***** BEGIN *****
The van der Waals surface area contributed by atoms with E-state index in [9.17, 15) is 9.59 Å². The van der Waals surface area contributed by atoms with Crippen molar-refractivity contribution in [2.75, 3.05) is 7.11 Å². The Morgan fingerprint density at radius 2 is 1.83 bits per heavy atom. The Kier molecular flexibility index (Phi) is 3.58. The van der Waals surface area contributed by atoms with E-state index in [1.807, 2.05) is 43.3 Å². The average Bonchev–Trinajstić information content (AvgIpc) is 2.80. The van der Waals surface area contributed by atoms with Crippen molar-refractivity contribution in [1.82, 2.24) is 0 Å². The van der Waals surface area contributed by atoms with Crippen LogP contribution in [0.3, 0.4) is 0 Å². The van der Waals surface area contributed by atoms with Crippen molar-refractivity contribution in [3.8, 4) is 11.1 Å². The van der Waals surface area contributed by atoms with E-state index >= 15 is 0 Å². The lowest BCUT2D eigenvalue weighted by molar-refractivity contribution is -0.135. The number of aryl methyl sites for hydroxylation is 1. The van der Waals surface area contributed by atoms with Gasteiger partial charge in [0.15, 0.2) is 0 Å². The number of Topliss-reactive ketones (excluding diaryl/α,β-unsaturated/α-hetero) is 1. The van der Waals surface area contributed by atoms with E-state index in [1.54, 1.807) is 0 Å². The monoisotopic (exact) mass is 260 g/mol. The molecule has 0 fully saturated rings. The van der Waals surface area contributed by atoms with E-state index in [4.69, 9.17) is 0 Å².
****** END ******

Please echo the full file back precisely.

The van der Waals surface area contributed by atoms with E-state index in [9.17, 15) is 9.59 Å². The van der Waals surface area contributed by atoms with Crippen molar-refractivity contribution in [2.75, 3.05) is 7.11 Å². The Morgan fingerprint density at radius 2 is 1.83 bits per heavy atom. The Kier molecular flexibility index (Phi) is 3.58. The van der Waals surface area contributed by atoms with E-state index in [1.807, 2.05) is 43.3 Å². The average Bonchev–Trinajstić information content (AvgIpc) is 2.80. The van der Waals surface area contributed by atoms with Crippen molar-refractivity contribution in [1.82, 2.24) is 0 Å². The van der Waals surface area contributed by atoms with Crippen LogP contribution in [0.3, 0.4) is 0 Å². The van der Waals surface area contributed by atoms with Crippen molar-refractivity contribution in [3.8, 4) is 11.1 Å². The van der Waals surface area contributed by atoms with E-state index >= 15 is 0 Å². The lowest BCUT2D eigenvalue weighted by molar-refractivity contribution is -0.135. The number of aryl methyl sites for hydroxylation is 1. The van der Waals surface area contributed by atoms with Gasteiger partial charge in [0.15, 0.2) is 0 Å². The number of Topliss-reactive ketones (excluding diaryl/α,β-unsaturated/α-hetero) is 1. The van der Waals surface area contributed by atoms with E-state index in [1.54, 1.807) is 0 Å². The monoisotopic (exact) mass is 260 g/mol. The molecule has 0 fully saturated rings. The van der Waals surface area contributed by atoms with E-state index in [4.69, 9.17) is 0 Å².